Laser communication down optical fiber has greatly increased available bandwidth and the speed of data transfer to the point where terabits are moved every second across oceans. But as many in rural locations have experienced, optical fiber deployment is slow and costly. And, in areas were fiber cannot be run, such as between satellites, ships, and aircraft, we must rely on slow, radio frequency (RF) modes. Optical transmission through free-space promises to address this, but there are obstacles in the path towards reliable, high-throughput, fiber-less laser communications. One of those obstacles is the need for high-precision and dynamic devices for aligning the output end of the fiber signal. The extremely narrow divergence of beams used in free-space optics creates challenges for their pointing, acquisition, and tracking across large distances. For example, axial displacement of the optic fiber should be in the range of a fraction of a micron in order to obtain useful transmissions into free-space. Furthermore, frequency bandwidth for the fiber tip displacement should be in the range of hundreds or even thousands of hertz for keeping the spot on the target or receiver, effectively mitigating the wandering of beams for lower bandwidths. For this reason, optical fiber positioners are used in free-space laser transmissions but increased precision and speed of alignment is needed to obtain reliable, large-bandwidth communications.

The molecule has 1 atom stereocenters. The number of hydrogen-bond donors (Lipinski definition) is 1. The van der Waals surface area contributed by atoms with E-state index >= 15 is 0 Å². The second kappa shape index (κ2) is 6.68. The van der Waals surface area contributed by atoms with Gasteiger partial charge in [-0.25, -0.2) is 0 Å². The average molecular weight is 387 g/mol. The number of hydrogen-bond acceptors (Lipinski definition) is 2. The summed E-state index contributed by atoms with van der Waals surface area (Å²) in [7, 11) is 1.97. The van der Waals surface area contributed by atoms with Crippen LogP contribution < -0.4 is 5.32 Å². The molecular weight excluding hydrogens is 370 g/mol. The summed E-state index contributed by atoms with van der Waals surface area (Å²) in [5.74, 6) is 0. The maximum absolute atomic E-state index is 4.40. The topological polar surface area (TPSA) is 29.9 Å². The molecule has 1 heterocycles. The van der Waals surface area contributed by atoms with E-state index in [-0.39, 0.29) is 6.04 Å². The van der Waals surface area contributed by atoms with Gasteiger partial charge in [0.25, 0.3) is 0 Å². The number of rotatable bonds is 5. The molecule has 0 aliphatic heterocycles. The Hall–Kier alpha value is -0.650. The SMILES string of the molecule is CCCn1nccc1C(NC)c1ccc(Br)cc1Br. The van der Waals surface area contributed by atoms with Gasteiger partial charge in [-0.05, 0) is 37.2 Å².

Army researchers have developed a new optical fiber positioner to address the above limitations. The device utilizes piezoelectric actuators to precisely manipulate the fiber which is wrapped in a protective sheath. The Army invention also includes two highly accurate fixtures for use in construction of the fiber positioner capable of orienting the device components with repeatable accuracy. These fixtures make building arrays of the positioner easier and faster.
- When used in an array with other optical fiber positioners also constructed according to this invention, laser communication in free-space with large bandwidths is achieved
- US patent 9,632,254 available for commercialization
- Potential for collaboration with Army researchers